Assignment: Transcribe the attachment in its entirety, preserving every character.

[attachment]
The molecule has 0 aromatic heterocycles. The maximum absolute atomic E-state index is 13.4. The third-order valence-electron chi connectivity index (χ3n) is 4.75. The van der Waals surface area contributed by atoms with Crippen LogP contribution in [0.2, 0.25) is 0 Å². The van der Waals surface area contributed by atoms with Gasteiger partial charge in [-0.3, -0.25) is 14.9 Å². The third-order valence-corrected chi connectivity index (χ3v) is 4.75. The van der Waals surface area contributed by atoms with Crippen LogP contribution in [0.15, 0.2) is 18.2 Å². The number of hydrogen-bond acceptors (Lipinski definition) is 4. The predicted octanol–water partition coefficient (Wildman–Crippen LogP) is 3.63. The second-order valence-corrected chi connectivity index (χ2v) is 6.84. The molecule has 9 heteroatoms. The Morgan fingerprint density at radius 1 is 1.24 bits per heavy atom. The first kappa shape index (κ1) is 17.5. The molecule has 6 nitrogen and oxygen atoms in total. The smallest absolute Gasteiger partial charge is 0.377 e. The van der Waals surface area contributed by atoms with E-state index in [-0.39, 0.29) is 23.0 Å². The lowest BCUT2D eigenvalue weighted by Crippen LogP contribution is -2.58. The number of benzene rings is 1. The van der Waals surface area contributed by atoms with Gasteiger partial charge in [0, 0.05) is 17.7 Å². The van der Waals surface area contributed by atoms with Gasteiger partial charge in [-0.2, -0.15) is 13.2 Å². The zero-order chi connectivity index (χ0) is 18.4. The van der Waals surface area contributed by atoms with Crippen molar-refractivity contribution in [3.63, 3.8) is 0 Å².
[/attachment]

The molecule has 0 aromatic heterocycles. The maximum absolute atomic E-state index is 13.4. The third-order valence-electron chi connectivity index (χ3n) is 4.75. The van der Waals surface area contributed by atoms with Crippen LogP contribution in [0.2, 0.25) is 0 Å². The van der Waals surface area contributed by atoms with Gasteiger partial charge in [-0.3, -0.25) is 14.9 Å². The third-order valence-corrected chi connectivity index (χ3v) is 4.75. The van der Waals surface area contributed by atoms with Crippen LogP contribution in [0.15, 0.2) is 18.2 Å². The number of hydrogen-bond acceptors (Lipinski definition) is 4. The predicted octanol–water partition coefficient (Wildman–Crippen LogP) is 3.63. The second-order valence-corrected chi connectivity index (χ2v) is 6.84. The molecule has 9 heteroatoms. The Morgan fingerprint density at radius 1 is 1.24 bits per heavy atom. The first kappa shape index (κ1) is 17.5. The molecule has 6 nitrogen and oxygen atoms in total. The smallest absolute Gasteiger partial charge is 0.377 e. The van der Waals surface area contributed by atoms with E-state index in [-0.39, 0.29) is 23.0 Å². The lowest BCUT2D eigenvalue weighted by Crippen LogP contribution is -2.58. The number of benzene rings is 1. The van der Waals surface area contributed by atoms with Gasteiger partial charge in [0, 0.05) is 17.7 Å². The van der Waals surface area contributed by atoms with Gasteiger partial charge in [-0.2, -0.15) is 13.2 Å². The zero-order chi connectivity index (χ0) is 18.4. The van der Waals surface area contributed by atoms with Crippen molar-refractivity contribution in [3.63, 3.8) is 0 Å².